Next, a growth stimulator mixture of 2 g of cobalt carbonate, 4 g diammonium phosphate, and 200 mL ammonium hydroxide is added to the medium. The fermentation is continued at 37-38° C. The growth stimulator ingredients are preferably added at four hour intervals for day 2, day 3, and day 4. On day 4, the temperature is decreased to 35° C. On day 5 the temperature is decreased to 28° C. At the end of this period, the medium acidity is 2.0-2.5, with reducing sugars of 1.5%, a pH of 4.1-4.2. The medium has an organism density of 500-900 million cells per milliliter.

Next, the culture solution is concentrated with a Sharples® centrifuge to produce a semi-solid slurry that is 45-50% solids. Sharples is a registered trademark of The Sharples Specialty Company of Philadelphia, Pa. The resulting slurry is freeze-dried to obtain the L. plantarum, OM bacterium in a pure, solid phase. The freeze-dried solids are ground in a sterile mill to produce a powder of the organism. The total count of viable L. plantarum, OM organism is 1010 -1012 cells per gram. This powder may be mixed with food supplements such as vitamins or minerals or food stuffs or an inert carrier (e.g., starch or calcium carbonate or lactose) to provide a nutritional supplement or an agent with, for example, proteolytic anti-retroviral, anti-tumor, and anti-viral capabilities.

L. plantarum, OM obtained, for example, from the above fermentation has many useful roles. For example, this L. plantarum, OM is proteolytic. Other uses are also described. The following examples demonstrate L. plantarnum, OM as a proteolytic, anti-retroviral, anti-tumor, and anti-bacterial anti-microbial agent. Also provided is an example of a nutritional supplement having proteolytic activity and utilizing the L. plantarum, OM strain of the invention. The L plantarum, OM stain of the invention provides antibacterial activity as some of the conventional L plantarum strains. It is not known whether this antibacterial activity is caused by the production of lactic acid (which lowers the pH of the growth medium) or by the production of an antibiotic such as Nicin.

EXAMPLE I.

Proteolytic Activity of L. plantarum, OM

The proteolytic activity of L. plantarum, OM is assessed by casein hydrolysis on casein agar plates prepared with MRS media. The MRS media is supplemented with 1.5% skim milk powder. The plate when cooled is cut with a 3 millimeters sterile cord borer to make wells in the agar. Into these wells is placed an actively growing L. plantarum, OM incubated at 37° C. for 24-48 hours. The incubated plates show a cleared area around the wells, indicating proteolytic activity. The non digested areas have an opaque white appearance.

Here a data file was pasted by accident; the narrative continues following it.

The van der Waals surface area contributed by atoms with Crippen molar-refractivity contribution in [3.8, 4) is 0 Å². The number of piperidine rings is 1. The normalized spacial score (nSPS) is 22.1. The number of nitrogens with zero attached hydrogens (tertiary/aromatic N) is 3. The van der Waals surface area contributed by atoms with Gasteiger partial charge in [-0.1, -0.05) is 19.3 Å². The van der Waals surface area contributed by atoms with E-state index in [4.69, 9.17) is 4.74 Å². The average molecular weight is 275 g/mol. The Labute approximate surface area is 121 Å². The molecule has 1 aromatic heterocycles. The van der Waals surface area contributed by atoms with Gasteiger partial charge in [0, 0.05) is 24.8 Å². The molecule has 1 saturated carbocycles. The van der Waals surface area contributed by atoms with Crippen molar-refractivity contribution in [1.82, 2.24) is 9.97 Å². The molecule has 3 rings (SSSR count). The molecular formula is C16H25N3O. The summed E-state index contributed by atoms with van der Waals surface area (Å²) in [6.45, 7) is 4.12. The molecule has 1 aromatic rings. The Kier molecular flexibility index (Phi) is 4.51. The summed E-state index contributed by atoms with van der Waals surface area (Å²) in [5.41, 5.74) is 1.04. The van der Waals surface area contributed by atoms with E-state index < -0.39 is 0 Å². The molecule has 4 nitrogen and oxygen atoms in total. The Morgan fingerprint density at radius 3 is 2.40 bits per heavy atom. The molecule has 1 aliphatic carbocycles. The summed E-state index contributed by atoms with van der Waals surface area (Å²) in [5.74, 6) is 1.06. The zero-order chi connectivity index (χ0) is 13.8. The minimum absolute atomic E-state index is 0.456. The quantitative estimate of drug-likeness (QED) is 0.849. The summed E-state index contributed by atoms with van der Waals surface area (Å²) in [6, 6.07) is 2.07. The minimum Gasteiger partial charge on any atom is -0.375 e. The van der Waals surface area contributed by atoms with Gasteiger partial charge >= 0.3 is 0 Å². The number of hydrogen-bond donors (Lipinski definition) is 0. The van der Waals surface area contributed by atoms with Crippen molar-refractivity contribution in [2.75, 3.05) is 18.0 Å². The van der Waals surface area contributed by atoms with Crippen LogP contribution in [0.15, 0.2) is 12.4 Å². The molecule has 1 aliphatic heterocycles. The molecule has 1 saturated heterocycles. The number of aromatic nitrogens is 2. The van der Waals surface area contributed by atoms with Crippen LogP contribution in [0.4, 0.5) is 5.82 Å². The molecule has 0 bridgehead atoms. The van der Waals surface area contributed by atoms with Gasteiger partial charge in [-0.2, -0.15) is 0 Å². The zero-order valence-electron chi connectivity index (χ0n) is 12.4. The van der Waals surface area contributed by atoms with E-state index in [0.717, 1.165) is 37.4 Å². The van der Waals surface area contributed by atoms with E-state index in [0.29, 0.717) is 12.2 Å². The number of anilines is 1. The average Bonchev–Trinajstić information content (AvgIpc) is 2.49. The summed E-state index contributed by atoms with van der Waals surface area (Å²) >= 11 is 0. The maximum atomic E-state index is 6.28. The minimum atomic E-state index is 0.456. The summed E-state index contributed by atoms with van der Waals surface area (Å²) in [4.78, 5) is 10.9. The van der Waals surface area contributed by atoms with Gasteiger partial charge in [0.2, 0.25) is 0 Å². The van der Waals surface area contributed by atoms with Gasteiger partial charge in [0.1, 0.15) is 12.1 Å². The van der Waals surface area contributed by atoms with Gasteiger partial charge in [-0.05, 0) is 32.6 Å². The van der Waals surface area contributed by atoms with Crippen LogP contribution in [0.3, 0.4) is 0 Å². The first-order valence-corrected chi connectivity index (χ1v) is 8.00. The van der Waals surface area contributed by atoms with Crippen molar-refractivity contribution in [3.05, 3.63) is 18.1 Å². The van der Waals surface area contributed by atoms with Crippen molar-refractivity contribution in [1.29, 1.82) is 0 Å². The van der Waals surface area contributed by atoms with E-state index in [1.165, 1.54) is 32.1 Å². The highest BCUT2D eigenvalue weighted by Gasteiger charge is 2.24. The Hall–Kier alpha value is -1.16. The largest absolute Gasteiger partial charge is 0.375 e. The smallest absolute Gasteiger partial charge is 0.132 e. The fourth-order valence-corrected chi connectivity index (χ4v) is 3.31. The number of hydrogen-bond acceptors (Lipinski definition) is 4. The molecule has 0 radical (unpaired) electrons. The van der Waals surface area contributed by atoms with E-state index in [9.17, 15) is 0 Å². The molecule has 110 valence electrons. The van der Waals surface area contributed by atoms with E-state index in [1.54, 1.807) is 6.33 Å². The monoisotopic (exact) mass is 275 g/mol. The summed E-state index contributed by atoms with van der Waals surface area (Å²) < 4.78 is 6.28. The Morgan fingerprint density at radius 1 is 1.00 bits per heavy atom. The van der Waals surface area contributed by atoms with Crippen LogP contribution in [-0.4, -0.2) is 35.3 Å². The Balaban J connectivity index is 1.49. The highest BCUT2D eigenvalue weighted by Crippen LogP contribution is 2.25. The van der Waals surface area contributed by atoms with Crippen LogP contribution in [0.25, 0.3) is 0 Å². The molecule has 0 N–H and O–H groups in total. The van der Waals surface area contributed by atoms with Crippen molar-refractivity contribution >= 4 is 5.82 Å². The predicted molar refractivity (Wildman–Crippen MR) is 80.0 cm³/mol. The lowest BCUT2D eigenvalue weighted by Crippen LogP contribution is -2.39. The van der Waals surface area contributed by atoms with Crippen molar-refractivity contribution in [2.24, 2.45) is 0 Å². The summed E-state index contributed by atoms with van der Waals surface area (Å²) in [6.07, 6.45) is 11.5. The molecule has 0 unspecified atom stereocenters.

An alternative method of assessing proteolytic activity is the use of MRS agar to which is added 0.5% Hammerstein casein. Petri plates are poured and allowed to harden. 3 millimeter holes are cut with a sterile cork borer in the agar. The agar holes are filled with actively growing L. plantarum, OM culture. The plates are incubated at 37° C. for 24-48 hours. The surface of the plates are then flooded with developer (15% mercuric chloride in 20% hydrochloric acid). The developer is poured off the plates and the size of the clearing is measured.

The proteolytic activity of L. plantarum, OM in different experiments ranged from 5-15 millimeters with an average of 8.5 millimeters. The proteolytic activity of conventional L. plantarum, on the other hand, is:

______________________________________ATCC #4008         NegligibleATCC #8014         NegligibleATCC #14917        Trace (0.1-0.2 mm)______________________________________

The proteolytic activity of L. plantarum, OM, means this bacterium is useful in the degradation of target proteins. Thus, L. plantarum, OM has many uses both in vivo and in vitro for degrading proteins and polypeptides.

EXAMPLE II.

Anti-tumor Activity of L. plantarum, OM

This study evaluates the efficacy of L. plantarum, OM in reducing tumor size in a Sarcoma 180 tumor model. The Sarcoma 180 tumor model is a recognized model for assessing the efficacy of an agent for anti-tumoral characteristics. The Sarcoma 180 tumor suspension of 2×106 viable cells per 0.1 inoculum was injected into the left hamstring muscle mass of Swiss-Webster mice. The L. plantarum, OM was fed to the mice by oral gavage after tumor transplantation. The proceeding paragraphs describe the method and result of this study in detail.

The tumor stock was a Sarcoma 180 which was started in the laboratory from an American Type Culture Collection. This stock culture was passed at weekly intervals as an ascites in non-treated Swiss-Webster mice.

The study used Swiss-Webster mice obtained from Simonsen Laboratories, Gilroy, Calif. Female Swiss-Webster mice were used for testing. The mice were held at a stable temperature and observed daily for signs of disease, stress, injury, and external parasites.

To prepare the inoculum, the ascites fluid from a mouse with a 7-10 day ascites is aspired with a sterile technique. The tumor cells are checked for viability using the trypan-blue staining technique. Once a cell count is established, the tumor cells are diluted with normal saline or phosphate buffered saline to obtain a final concentration of 1 to 2×106 cells/mm3. The final dilution is plated on trypticase soy agar to verify that it is free of contamination. This tumor suspension is injected into the mice.